Free Motion Quilting and conkers

Horse chestnuts have their own beauty
Horse chestnuts have their own beauty

I love the word ‘conkers’, largely because it rhymes with ‘bonkers’ and that’s a good enough reason for me to love it.

I was advised that in order to keep my indoors as spider-free as possible this autumn, I should arm each room with a bowlful of conkers as apparently this repels all arachnids like Kryptonite. I like conkers even more now. I have nothing against spiders, per se, they fulfil a very useful purpose in life, ridding the world of those other pesky pests, flies.

Spiders... my pet hate
Spiders… my pet hate

We live right out in the countryside amongst around five thousand porcine neighbours who are really delightful, not at all noisy and who only occasionally drop in unannounced.

There is one drawback when you have pigs for neighbours and that’s the flies. Ordinarily, not a massive problem, but in high summer I’m sure we had half the world’s population of flies living in our kitchen. When we first moved in, the place had been empty for some eighteen months or so and we spotted a few dead flies on the floor in the upstairs rooms, but thought no more of it because, as I said, the place hadn’t been lived in for a while. In fact, when we finally moved in, we were amused to note that the over-zealous junior estate agent who wrote the inventory had included ‘a small quantity of dead flies’. I kid you not!

Look out Spider... here comes SuperConk!
Look out Spider… here comes SuperConk!

So the spiders do a good job on the whole, but my philosophy is that I don’t go pestering them in their homes outside so I really believe they should have the good manners to do the same for me. Hence the need for substantial quantities of conkers – it’s fortunate that we have a magnificent horse chestnut tree right outside in the front garden. My FAB hubby has been bringing arms full of conkers in various states of undress (the conkers, not my hubby – although he does frequently explore the grounds in little more than his boxer shorts and a t-shirt, but that is a WHOLE other story!) in order to test this theory once and for all. Will we be spider free whilst we have conkers in the house? Let’s wait and see.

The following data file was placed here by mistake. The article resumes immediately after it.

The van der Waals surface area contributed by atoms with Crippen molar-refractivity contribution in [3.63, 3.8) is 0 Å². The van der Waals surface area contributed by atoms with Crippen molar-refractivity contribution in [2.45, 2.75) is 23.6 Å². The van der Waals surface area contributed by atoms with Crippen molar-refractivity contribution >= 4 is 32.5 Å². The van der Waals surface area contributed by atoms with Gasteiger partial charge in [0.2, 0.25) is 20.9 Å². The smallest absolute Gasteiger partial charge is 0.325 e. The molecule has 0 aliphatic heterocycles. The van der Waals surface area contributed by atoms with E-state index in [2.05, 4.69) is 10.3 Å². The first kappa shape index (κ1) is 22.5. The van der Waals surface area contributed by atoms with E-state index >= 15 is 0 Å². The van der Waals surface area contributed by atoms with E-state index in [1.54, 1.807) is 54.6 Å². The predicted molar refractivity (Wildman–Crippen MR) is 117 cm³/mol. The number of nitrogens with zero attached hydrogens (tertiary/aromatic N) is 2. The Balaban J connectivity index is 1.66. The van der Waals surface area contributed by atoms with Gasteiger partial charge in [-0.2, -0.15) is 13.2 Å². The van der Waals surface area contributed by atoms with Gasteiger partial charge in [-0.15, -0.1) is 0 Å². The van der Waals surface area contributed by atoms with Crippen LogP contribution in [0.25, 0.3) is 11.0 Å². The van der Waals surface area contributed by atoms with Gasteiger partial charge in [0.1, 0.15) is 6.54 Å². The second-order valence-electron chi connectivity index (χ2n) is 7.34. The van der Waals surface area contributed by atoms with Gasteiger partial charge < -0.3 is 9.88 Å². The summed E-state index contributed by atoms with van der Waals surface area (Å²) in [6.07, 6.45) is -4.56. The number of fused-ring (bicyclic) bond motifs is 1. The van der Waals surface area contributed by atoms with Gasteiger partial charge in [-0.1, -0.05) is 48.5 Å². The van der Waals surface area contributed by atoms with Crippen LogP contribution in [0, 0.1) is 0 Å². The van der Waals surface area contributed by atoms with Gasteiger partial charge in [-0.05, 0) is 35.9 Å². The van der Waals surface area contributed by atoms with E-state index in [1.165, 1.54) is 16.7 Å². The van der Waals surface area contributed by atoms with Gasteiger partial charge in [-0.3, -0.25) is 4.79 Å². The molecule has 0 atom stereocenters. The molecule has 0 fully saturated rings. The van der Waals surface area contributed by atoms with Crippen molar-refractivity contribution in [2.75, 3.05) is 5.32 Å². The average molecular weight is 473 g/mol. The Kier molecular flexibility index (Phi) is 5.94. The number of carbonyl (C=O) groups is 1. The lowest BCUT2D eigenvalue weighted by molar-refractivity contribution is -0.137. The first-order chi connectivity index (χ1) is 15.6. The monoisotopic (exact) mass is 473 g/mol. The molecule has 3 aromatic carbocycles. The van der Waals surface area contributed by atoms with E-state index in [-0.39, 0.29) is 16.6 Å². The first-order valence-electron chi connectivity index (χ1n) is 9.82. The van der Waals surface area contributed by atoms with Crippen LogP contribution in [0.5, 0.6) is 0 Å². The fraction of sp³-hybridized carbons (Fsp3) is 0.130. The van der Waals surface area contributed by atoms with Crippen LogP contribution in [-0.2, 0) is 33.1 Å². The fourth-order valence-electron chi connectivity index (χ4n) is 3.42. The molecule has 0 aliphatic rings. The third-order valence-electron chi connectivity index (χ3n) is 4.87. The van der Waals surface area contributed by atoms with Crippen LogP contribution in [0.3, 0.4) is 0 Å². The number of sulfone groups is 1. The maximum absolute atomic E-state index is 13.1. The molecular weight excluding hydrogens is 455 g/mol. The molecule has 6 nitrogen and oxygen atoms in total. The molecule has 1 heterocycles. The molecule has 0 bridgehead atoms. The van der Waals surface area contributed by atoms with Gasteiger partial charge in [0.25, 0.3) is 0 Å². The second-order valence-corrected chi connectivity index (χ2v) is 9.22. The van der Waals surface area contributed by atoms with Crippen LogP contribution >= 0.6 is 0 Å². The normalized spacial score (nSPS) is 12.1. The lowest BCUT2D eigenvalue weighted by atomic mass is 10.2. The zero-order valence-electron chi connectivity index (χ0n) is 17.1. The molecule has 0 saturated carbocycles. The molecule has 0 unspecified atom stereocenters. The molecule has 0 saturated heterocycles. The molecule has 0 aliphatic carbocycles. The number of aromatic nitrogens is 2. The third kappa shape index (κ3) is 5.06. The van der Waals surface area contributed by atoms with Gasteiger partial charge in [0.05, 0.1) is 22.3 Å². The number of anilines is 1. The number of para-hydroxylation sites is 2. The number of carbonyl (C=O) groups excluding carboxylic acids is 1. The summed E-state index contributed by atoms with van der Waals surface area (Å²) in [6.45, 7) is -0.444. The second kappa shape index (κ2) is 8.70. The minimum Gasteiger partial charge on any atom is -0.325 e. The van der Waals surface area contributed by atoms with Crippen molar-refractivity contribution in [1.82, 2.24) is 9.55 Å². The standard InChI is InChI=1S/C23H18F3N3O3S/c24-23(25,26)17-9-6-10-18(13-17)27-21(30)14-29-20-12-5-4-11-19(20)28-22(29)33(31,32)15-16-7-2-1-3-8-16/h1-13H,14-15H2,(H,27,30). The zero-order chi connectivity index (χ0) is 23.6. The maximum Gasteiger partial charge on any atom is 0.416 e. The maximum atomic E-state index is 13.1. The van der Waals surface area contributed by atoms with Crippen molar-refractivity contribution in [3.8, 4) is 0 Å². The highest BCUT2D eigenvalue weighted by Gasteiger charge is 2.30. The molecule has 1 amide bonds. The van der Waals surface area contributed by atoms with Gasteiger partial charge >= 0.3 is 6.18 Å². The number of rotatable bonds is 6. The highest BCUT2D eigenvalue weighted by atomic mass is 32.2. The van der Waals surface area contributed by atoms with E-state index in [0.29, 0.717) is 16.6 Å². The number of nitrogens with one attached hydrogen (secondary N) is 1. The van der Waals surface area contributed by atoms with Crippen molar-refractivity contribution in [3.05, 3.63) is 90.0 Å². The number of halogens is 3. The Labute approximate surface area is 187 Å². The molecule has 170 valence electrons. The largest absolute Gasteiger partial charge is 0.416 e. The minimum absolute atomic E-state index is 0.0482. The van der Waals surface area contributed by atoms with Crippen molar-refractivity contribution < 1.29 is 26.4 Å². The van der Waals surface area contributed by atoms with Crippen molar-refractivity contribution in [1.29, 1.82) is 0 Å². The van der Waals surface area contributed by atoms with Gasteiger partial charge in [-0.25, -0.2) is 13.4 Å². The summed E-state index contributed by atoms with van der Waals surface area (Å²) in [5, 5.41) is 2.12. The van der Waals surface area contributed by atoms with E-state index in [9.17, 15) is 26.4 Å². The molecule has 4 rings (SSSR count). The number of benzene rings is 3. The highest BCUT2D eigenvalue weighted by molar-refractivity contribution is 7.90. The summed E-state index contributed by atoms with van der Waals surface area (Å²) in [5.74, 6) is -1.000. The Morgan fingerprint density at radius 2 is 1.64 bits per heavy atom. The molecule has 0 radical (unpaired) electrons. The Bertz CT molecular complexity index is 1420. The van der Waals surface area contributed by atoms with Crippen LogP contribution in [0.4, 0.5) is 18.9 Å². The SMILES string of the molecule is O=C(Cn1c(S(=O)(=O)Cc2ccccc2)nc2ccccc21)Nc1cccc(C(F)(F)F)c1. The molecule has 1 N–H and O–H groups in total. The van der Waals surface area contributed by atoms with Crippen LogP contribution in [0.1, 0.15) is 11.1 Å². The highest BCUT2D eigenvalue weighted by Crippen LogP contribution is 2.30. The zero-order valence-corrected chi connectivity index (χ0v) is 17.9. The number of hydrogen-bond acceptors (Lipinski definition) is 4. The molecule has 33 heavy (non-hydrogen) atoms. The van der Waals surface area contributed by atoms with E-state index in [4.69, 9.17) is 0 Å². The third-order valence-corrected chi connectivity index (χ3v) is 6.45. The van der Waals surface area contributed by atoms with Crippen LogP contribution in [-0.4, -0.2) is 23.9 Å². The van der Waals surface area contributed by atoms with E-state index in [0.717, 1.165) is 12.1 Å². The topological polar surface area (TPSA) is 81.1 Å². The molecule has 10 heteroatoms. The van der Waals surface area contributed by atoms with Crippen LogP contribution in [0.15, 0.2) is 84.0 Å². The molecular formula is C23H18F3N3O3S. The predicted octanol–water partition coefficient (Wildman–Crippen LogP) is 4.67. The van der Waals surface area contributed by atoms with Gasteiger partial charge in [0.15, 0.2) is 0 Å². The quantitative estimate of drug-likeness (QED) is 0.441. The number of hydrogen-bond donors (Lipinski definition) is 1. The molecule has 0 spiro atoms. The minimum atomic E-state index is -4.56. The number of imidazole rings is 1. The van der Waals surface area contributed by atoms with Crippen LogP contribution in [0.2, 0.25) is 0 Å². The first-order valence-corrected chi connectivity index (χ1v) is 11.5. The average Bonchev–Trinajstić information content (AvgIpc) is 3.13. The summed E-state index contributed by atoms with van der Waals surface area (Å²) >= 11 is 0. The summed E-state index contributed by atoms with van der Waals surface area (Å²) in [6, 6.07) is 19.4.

Detail of the sashing
Detail of the sashing

And now, to the free motion quilting. It is possible that practice pays off with this game. I’ve now managed to stitch, freely, with my machine (go me!) in the outer sections of two of my Dresden blocks – OK I made a ferocious tangle on Sunday and had to make some apple crumble and copious cups of tea in order to sort the whole mess out, but that is now behind me and today I have stitched these two blocks together AND applied the sashing, which I have ALSO quilted!

I’m not going to connect the others until I’ve finished with quilting the outer sections of each block, but I did want to see what it might look like and so here it is.

Don't look TOO closely at the stitching!
Don’t look TOO closely at the stitching!

I’m sort of getting the hang of swinging the fabric sandwich around and drawing with my machine, but it really is a fair old challenge. Hopefully, each block will be better than the last and by the time I’ve done all twenty five blocks, I’ll be pretty good at it all!

Let’s hope no eight-legged helpers drop in for a chat… 🙂


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